Circuit Playground Express has 10 Neopixels in a ring. They're numbered 0-9 starting at the top left pixel, next to the micro USB port, and going counter-clockwise around the board. Each pixel can be individually programmed to display any color, or they can be programmed together.

Each NeoPixel LED contains 3 colors: red, green and blue. The colors are collectively referred to as RGB. When working with colored lights, every color is created from these three being combined at different levels. If only the red is turned on, you'll see red. If red and blue are turned on equally, you'll see purple. If all are turned on equally, you get white. We're going to use this process to add a color of the rainbow to every note on our tone piano.

Let's start by turning on the first Neopixel. We'll turn it blue. Download the following file. Rename it to Copy it to your CPX.

# SPDX-FileCopyrightText: 2017 Kattni Rembor for Adafruit Industries
# SPDX-License-Identifier: MIT

from adafruit_circuitplayground import cp

while True:
    cp.pixels[0] = (0, 0, 3)

You will be rewarded with a blue pixel on your CPX.

Now let's take a look at the code.

The first line has two parts. The first part is the module. This is different for different types of hardware. As we're using the Circuit Playground Express, we're all good there! The second part of the first line imports the information from the module needed to make the code do what it does. This line will be part of all of the code we use for this project. It's necessary for the board to understand the rest of the code we write.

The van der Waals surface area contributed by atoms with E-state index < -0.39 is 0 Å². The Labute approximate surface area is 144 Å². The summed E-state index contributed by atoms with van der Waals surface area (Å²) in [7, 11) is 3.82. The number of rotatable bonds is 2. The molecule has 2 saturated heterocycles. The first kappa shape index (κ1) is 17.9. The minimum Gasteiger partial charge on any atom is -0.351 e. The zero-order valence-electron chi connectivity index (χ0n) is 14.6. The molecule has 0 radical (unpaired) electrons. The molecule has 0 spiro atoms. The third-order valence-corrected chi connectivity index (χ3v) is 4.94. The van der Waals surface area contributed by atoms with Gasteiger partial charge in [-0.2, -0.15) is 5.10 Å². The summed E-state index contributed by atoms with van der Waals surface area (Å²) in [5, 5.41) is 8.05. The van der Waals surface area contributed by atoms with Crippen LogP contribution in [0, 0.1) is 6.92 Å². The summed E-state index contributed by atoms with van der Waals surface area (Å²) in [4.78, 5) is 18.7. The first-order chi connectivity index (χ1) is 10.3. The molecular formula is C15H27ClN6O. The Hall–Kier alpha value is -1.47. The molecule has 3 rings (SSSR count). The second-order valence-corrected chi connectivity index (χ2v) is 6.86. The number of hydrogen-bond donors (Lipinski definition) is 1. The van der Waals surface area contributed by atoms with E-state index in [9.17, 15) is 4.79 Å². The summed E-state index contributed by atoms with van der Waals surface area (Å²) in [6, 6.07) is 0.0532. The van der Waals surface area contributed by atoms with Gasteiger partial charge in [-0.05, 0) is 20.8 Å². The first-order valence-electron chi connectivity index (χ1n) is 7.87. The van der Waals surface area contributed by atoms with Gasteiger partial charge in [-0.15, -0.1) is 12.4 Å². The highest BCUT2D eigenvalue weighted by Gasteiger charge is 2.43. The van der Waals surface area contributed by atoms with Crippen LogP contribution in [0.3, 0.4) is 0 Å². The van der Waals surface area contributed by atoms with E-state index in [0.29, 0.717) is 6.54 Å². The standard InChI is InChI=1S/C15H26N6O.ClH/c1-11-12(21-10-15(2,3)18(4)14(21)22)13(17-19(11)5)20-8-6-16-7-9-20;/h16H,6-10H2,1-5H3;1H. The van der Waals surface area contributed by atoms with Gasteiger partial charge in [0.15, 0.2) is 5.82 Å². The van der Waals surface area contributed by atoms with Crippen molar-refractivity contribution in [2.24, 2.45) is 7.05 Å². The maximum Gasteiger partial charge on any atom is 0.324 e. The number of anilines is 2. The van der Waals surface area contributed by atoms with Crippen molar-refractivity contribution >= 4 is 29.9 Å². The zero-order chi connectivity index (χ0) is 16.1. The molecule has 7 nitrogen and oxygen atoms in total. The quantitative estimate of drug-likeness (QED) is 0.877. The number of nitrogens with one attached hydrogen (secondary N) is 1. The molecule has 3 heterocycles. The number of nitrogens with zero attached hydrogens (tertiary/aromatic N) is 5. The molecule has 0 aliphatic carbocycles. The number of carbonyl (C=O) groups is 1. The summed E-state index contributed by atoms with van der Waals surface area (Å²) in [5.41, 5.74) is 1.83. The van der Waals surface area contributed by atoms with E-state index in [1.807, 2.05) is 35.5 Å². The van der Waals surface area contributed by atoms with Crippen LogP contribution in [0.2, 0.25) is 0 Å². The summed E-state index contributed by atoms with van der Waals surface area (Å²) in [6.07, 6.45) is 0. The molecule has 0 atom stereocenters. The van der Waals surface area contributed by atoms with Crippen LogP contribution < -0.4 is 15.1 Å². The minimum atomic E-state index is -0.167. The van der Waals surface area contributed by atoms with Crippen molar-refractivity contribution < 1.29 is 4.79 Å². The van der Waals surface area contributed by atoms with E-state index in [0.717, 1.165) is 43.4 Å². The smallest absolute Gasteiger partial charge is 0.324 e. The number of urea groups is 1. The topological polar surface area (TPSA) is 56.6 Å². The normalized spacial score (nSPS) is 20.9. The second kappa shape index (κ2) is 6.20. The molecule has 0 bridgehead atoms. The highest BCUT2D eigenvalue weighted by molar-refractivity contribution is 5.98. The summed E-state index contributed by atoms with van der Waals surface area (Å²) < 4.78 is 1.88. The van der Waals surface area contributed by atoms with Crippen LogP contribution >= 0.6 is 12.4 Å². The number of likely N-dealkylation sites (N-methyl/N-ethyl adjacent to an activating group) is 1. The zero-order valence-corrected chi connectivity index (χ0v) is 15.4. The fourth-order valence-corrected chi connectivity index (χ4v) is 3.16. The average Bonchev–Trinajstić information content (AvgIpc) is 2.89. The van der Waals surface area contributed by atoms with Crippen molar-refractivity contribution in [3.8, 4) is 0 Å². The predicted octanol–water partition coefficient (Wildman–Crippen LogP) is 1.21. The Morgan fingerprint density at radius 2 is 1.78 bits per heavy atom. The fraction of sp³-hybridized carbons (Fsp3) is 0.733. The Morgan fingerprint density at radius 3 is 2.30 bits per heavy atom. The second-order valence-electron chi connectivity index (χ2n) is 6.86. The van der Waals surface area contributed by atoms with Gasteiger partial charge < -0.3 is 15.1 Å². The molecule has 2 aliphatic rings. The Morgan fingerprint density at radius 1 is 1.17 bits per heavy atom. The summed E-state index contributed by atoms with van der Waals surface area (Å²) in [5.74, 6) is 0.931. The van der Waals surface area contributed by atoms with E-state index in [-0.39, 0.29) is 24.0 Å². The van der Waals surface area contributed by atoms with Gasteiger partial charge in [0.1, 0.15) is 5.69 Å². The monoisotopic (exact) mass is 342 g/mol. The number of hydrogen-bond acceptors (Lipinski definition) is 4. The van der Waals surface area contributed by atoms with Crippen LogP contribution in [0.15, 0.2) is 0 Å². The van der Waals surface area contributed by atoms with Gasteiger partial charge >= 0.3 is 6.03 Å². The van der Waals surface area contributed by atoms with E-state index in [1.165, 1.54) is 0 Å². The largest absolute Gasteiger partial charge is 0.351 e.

The second line is telling the CPX to turn on pixel 0, and to make it blue. The colors are written using RGB, which ranges from 0-255. It is the combination of the RGB numbers that change what color is displayed, based on the ratio of the three numbers. The higher the number, the brighter that individual color is. The three numbers together, separated by commas, are called a tuple. The reason for the two sets of parentheses is that the pixels() function is expecting a single piece of information, which is the (R, G, B) tuple as a whole..

If you change [0] to any number 0 through 9, you can turn on any one of the NeoPixels. If you change the numbers in ((0, 0, 3)) to any number 0-255, you'll change the color and brightness each NeoPixel displays.

You can include more than one NeoPixel by adding another line of code with the number of the desired pixel. The following code lights up the opposite pixel as well. Try editing your file to add the additional line of code.

from import cpx

cpx.pixels[0] = ((0, 0, 3))
cpx.pixels[5] = ((3, 0, 0))

You can add more pixels or change the colors of the two we've already lit. Have a little fun with it!

Light it up

For this project, we're going to turn all the NeoPixels the same color. We use a different color for each tone. For now, we'll start by turning them all blue.

If you made any changes to your code that you'd like to keep, rename your current first. Then, download the following file. Rename it to and copy it to your CPX.

# SPDX-FileCopyrightText: 2017 Kattni Rembor for Adafruit Industries
# SPDX-License-Identifier: MIT

from adafruit_circuitplayground import cp

while True:
    cp.pixels.fill((0, 0, 3))

The difference between this code and the first set of code is, instead of specifying an individual NeoPixel by number, we are programming them all at once to display the same color, by using cp.pixels.fill.

You can experiment with different colors again by changing the ((0, 0, 3)) to numbers between 0-255.

Next, we'll learn about the slide switch.

This guide was first published on Oct 20, 2017. It was last updated on Jun 24, 2024.

This page (Light It Up) was last updated on Jun 22, 2024.

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